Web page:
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Quote:
Originally Posted by Mark Gleeson View Post
Question: Will it be busier inbound or outbound in the Morning Rush?
Given that the city centre and the Nass Road areas are the two prime destinations, why would it be busier outbound?

Quote:
Originally Posted by Brian Condron View Post
What is the actually story regarding tunnel widths, forgetting about the station platforms at the moment, can the tunnels cater for wider trams?
I imagine the difference in cost beteen the two tunnel sizes is relatively modest in terms of overall cost. If larger vehicles are used later, the smaller vehicles can be cascaded onto other lines

Quote:
Surely in this day and age it is possible to have platform edges which automatically extend to meet the tram? In New York when the two subway systems were combined, automatic ramps were installed so that trains from the narrower system could use stations from the wider system. Some stations still have them.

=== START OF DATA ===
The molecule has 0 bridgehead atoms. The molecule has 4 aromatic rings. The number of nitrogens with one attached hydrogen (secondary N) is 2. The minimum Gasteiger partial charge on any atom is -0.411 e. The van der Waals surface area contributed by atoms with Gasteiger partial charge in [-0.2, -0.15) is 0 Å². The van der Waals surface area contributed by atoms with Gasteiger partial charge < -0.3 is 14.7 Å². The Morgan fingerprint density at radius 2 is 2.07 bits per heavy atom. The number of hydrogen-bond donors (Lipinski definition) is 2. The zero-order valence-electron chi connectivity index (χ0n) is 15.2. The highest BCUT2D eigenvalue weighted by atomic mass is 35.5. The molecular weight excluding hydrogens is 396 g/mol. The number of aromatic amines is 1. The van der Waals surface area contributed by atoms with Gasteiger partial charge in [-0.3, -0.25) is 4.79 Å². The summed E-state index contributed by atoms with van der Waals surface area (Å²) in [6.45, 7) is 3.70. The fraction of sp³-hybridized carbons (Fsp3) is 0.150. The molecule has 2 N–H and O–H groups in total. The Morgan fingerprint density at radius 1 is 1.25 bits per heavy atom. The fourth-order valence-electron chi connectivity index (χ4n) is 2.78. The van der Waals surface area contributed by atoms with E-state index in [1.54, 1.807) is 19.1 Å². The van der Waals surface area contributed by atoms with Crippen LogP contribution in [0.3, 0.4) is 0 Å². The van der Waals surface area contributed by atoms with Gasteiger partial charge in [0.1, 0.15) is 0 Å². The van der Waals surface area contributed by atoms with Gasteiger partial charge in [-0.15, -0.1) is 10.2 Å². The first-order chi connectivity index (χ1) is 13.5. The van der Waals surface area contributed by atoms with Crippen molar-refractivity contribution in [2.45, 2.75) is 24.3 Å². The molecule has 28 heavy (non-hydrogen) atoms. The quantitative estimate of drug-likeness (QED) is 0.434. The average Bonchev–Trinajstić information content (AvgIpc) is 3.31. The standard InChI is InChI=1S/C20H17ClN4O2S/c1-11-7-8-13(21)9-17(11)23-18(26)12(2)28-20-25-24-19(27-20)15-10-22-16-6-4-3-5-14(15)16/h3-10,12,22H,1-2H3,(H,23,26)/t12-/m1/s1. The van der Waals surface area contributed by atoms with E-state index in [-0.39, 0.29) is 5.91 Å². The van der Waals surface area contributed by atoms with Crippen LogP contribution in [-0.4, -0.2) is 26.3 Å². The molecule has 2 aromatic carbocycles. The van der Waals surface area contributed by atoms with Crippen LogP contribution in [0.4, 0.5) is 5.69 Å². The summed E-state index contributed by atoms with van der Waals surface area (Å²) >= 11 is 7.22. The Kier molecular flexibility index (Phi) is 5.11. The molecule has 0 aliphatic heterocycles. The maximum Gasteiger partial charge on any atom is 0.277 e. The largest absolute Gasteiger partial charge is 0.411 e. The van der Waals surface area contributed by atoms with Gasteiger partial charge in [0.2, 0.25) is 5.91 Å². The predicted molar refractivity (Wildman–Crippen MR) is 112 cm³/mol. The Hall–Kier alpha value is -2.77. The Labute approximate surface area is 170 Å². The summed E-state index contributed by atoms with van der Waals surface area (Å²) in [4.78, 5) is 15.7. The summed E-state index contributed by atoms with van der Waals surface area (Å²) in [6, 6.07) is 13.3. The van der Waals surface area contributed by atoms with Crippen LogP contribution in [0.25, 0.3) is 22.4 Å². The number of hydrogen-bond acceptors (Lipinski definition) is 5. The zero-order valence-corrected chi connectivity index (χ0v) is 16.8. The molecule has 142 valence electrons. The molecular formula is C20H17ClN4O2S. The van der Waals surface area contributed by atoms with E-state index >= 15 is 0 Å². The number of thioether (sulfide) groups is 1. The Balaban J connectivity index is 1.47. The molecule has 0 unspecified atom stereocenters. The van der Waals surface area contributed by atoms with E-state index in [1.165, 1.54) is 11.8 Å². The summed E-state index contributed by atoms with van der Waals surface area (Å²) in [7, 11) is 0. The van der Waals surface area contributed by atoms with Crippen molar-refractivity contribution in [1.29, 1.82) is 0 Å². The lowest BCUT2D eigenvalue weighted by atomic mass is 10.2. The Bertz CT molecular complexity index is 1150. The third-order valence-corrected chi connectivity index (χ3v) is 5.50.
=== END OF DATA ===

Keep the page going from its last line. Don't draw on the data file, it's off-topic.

I imagine it is better to operate with a single fleet. Designing the platform edges such that they can be changed over say a weekend closure in a "Big Bang" changeover would be desireable, although the familiarisation training of drivers on the new vehicles for the characteristics of that section of track might be an issue. Basic training of the drivers on the vehicles could be done somehwere else.

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Originally Posted by undo View Post
It's interesting you should mention the overhead wire. That reminds me how proper metro systems normally use third rail, not overhead - for the very reason that it allows smaller diameter tunnels to be bored, reducing costs.
Aren't new third rail systems banned on safety grounds?
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Unread 14-02-2008, 19:42   #11
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Originally Posted by Victor View Post
Aren't new third rail systems banned on safety grounds?
By whom? The Irish government? Or on an EU level?
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Unread 14-02-2008, 20:29   #12